Haru Day 4 Highlights

At the top of the news, Ishiura withdrew from Haru, citing a pinched nerve in his neck. It was clear he was fairly wrecked following his day 3 match Kotonowaka, but he is likely to be gone for the rest of Haru. It’s quite a shame as he was fighting well, and at his highest career rank.

The ranks of the winless rikishi shrink again, leaving only Chiyomaru and Shodai. I am not sure what Chiyomaru has going on, but Shodai continues to be a powerless husk thanks to lingering effects of COVID-19. People around the planet have a spectrum of thoughts about COVID, but having witnessed “long COVID” up close, it can be debilitating for those unfortunate to be inflicted with it. Shodai is not doing anyone a bit of good continuing to try to compete in this state, and I have to underscore if he takes the tradition “let it heal naturally” route, he may be Jd23 Shodai before he recovers his strength.

At the end of day 4, there are two men still with perfect records: Takayasu and Mitakeumi. It’s early days, but I maintain a hope that these two are still slugging it out in act 3. Takayasu is looking great right now, and his sumo seems sharp and sure.

Highlight Matches

Kagayaki defeats Nishikigi – The Kagayaki matta broadcast exactly what he wanted to do, but for some reason Nishikigi was not ready to defend. Kagayaki applied a direct attack center mass, and got solid results today. Maybe his ring rust is resolved? Nishikigi picks up his first loss of Haru while Kagayaki improves to 2-2.

Tochinoshin defeats Ichiyamamoto – That looked more like a street fight to me, but it completely shut down Ichiyamamoto’s thrusting attacks. Not sure why Tochinoshin had decided to become a sumo pugilist, but, hey, seems to be working so far, he improves to 2-2.

Kotokuzan defeats Yutakayama – Offense was all Yutakayama, with appearing to only be capable of standing there and absorbing it. With Kotokuzan’s feed at the bales, Kotokuzan deftly stepped to the side and slapped down Yutakayama just as Yutakayama moved to finish the match. That’s Yutakayama’s first loss of the basho, as Kotokuzan improves to 2-2.

Chiyonokuni defeats Akua – Big tachiai from Akua, and for a fleeting moment he had Chiyonokuni’s right foot on the tawara, inches from defeat. But the Grumpy Badger was not going to give up and surged forward. Akua barred Chiyonokuni’s right arm, I think meaning to throw. But instead Chiyonokuni drove him down and both landed in a heap on the east side. Chiyonokuni improves to 3-1.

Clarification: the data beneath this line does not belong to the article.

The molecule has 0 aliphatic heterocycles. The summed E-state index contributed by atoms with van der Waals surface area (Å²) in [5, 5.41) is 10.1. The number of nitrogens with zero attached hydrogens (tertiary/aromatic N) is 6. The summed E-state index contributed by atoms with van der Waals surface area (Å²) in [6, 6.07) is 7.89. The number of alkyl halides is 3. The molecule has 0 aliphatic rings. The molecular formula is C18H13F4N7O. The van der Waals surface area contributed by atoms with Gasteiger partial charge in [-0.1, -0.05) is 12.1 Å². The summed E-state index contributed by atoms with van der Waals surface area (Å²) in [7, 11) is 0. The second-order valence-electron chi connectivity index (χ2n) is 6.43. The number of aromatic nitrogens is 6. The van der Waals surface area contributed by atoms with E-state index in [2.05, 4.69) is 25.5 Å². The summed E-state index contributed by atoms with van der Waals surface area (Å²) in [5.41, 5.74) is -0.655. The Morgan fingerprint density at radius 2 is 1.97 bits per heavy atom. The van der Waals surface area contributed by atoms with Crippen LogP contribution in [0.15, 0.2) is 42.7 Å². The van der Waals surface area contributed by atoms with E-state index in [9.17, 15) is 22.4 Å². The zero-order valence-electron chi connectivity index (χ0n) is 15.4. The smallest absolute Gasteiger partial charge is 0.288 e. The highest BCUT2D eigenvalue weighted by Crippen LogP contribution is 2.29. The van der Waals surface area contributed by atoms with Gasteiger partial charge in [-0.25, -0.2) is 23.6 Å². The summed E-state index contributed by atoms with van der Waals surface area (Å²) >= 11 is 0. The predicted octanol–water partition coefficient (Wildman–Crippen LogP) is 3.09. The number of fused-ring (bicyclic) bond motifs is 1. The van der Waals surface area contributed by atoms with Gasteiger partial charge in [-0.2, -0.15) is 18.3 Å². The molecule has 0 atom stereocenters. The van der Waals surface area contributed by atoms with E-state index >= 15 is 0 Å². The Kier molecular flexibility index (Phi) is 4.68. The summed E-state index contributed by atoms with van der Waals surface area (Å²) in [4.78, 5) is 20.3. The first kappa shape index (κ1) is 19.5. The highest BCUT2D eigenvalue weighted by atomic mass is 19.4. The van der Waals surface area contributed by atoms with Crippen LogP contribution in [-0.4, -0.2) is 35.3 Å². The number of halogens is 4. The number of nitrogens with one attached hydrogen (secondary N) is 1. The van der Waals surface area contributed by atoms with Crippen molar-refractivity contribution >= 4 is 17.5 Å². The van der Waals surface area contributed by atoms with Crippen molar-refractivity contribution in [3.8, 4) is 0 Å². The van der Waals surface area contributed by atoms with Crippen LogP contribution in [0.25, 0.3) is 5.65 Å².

Kotoeko defeats Chiyomaru – Strong tachiai from Chiyomaru, who rocked Kotoeko back, but immediately went for a pull down. That loss of forward pressure let Kotoeko get a left hand outside grip, and Chiyomaru was in deep trouble. He tried to dance away and break contact, but Kotoeko had him locked up and put Chiyomaru across the bales, improving to 2-2.

Chiyotairyu defeats Kotoshoho – Zero offense from Kotoshoho today, as Chiyotairyu decided to go back to sumo thunder-god mode finally. Kotoshoho really needs to get his sumo together before he accumulates more losses. Chiyotairyu improves to 2-2.

Shimanoumi defeats Terutsuyoshi – Terutsuyoshi just cannot find an attack pattern that works against Shimanoumi, losing to him for the 11th time in his career. Today Shimanoumi pushed forward, then hit reverse gear while maintaining both hands solidly gripping Terutsuyoshi, dropping him to the clay. Both end the day at 2-2.

Myogiryu defeats Aoiyama – Not much offense from Big Dan today. Myogiryu received the first hit, immediately stepped to his left and slapped Aoiyama down while he was still launching forward. Maybe Aoiyama was distracted by the fact that he has secured Japanese citizenship today. Myogiryu improves to 3-1.

Sadanoumi defeats Wakamotoharu – Sadanoumi picks up his first win of Haru by a hearty yoritaoshi that had both men airborne for a moment. With Sadanoumi dominating this match from the tachiai, Wakamotoharu attempted an energetic utchari rescue throw at the bales, but hit the clay first. Sadanoumi improves to 1-3.

Tobizaru defeats Okinoumi – Tobizaru met Okinoumi’s tachiai head on, then immediately released pressure and stepped back. In response Okinoumi charged, running them both to the east side of the ring, where Tobizaru beautifully timed his hatakikomi to bring Okinoumi down moments before Tobizaru was forced out. Tobizaru improves to 2-2.

Hokutofuji defeats Chiyoshoma – I can only assume that Chiyoshoma discounted Hokutofuji’s legendary lower body stability when he chose to attempt a pull against Ol’Stompy. Instead, it was a fast route to an oshidashi as Hokutofuji thundered forward, sending both men over the West side salt box. Hokutofuji improves to 2-2.